RESULTS: We carried out a survey of 11 FCT/FCDB and 177 peer-reviewed papers describing variation in nutritional composition and dietary function for food crops to identify a comprehensive set of terms to construct a controlled vocabulary. We used this information to generate a Crop Dietary Nutrition Data Framework (CDN-DF), which incorporates controlled vocabularies systematically organized into major classes representing nutritional components and dietary functions. We demonstrate the value of the CDN-DF for comparison of equivalent components between crop species or cultivars, for identifying data gaps and potential for formal meta-analysis. The CDN-DF also enabled us to explore relationships between nutritional components and the functional attributes of food.
CONCLUSION: We have generated a structured crop dietary nutrition data framework, which is generally applicable to the collation and comparison of data relevant to crop researchers, breeders, and other stakeholders, and will facilitate dialogue with nutritionists. It is currently guiding the establishment of a more robust formal ontology. © 2019 Society of Chemical Industry.
RESULTS: Our results indicate that the SHELL markers can theoretically reduce the major losses due to dura contamination of tenera planting material. However, these markers cannot distinguish illegitimate tenera, which reduces the value of having bred elite tenera for commercial planting and in the breeding programme, where fruit form is of limited utility, and incorrect identity could lead to significant problems. We propose an optimised approach using SNPs for routine quality control.
CONCLUSIONS: Both dura and tenera contamination can be identified and removed at or before the nursery stage. An optimised legitimacy assay using SNP markers coupled with a suitable sampling scheme is now ready to be deployed as a standard control for seed production and breeding in oil palm. The same approach will also be an effective solution for other perennial crops, such as coconut and date palm.
RESULTS: Air blast and SSCDS applications were compared using water sensitive paper, bioassays, and pest damage assessments. Pest management and coverage were compared using application volumes of 700 and 795 L ha-1 , respectively. In 2013, adaxial coverage measurements showed no difference between the treatments, but air blast sprayers had higher coverage levels on the abaxial surfaces. There were no significant differences in coverage in 2014. Bioassays using Choristoneura rosaceana fed on leaf discs treated by the SSCDS displayed 95.8% mortality in 2013 and 94.2% mortality in 2014, and air blast treated larval mortality was 95% in 2013 and 100% in 2014. Damage evaluations in both years generally showed no significant differences between the air blast plots and the SSCDS plots, but significant differences between the treated plots and untreated control.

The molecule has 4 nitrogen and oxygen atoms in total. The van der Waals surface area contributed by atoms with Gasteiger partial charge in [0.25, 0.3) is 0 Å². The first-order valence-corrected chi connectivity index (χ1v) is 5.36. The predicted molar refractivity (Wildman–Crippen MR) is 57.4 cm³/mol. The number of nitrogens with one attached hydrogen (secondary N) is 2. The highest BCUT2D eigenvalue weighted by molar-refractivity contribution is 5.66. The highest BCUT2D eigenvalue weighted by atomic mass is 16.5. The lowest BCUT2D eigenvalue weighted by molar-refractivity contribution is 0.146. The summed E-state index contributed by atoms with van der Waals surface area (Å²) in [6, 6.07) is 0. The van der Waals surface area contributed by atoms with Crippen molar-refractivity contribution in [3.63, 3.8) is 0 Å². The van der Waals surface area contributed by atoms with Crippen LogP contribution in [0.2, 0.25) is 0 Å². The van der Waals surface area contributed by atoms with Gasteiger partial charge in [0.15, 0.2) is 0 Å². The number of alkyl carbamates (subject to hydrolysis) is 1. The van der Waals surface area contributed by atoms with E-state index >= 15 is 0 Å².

CONCLUSIONS: The prototype SSCDS was an effective pest management tool in high density apples, and offered a number of advantages over an air blast. Further engineering and research into coverage optimization would offer producers a novel tool for foliar agrochemical applications. © 2019 Society of Chemical Industry.
OBJECTIVES: • To assess the benefits and risks of stopping compared to continuing feed management before, during, and after blood transfusion in preterm infants • To assess the effects of stopping versus continuing feeds in the following subgroups of infants: infants of different gestations; infants with symptomatic and asymptomatic anaemia; infants who received different feeding schedules, types of feed, and methods of feed delivery; infants who were transfused with different blood products, at different blood volumes, via different routes of delivery; and those who received blood transfusion with and without co-interventions such as use of diuretics • To determine the effectiveness and safety of stopping feeds around the time of a blood transfusion in reducing the risk of subsequent necrotising enterocolitis (NEC) in preterm infants SEARCH METHODS: We used the standard search strategy of Cochrane Neonatal to search the Cochrane Central Register of Controlled Trials (CENTRAL; 2018, Issue 11), in the Cochrane Library; MEDLINE (1966 to 14 November 2018); Embase (1980 to 14 November 2018); and the Cumulative Index to Nursing and Allied Health Literature (CINAHL; 1982 to 14 November 2018). We also searched clinical trials databases, conference proceedings, and reference lists of retrieved articles for randomised controlled trials (RCTs), cluster-RCTs, and quasi-RCTs.
SELECTION CRITERIA: Randomised and quasi-randomised controlled trials that compared stopping feeds versus continuing feeds around the time of blood transfusion in preterm infants.
DATA COLLECTION AND ANALYSIS: Two review authors independently selected trials, assessed trial quality, and extracted data from the included studies.
MAIN RESULTS: The search revealed seven studies that assessed effects of stopping feeds during blood transfusion. However, only one RCT involving 22 preterm infants was eligible for inclusion in the review. This RCT had low risk of selection bias but high risk of performance bias, as care personnel were not blinded to the study allocation. The primary objective of this trial was to investigate changes in mesenteric blood flow, and no cases of NEC were reported in any of the infants included in the trial. We were unable to draw any conclusions from this single study. The overall GRADE rating for quality of evidence was very low.
AUTHORS' CONCLUSIONS: Randomised controlled trial evidence is insufficient to show whether stopping feeds has an effect on the incidence of subsequent NEC or death. Large, adequately powered RCTs are needed to address this issue.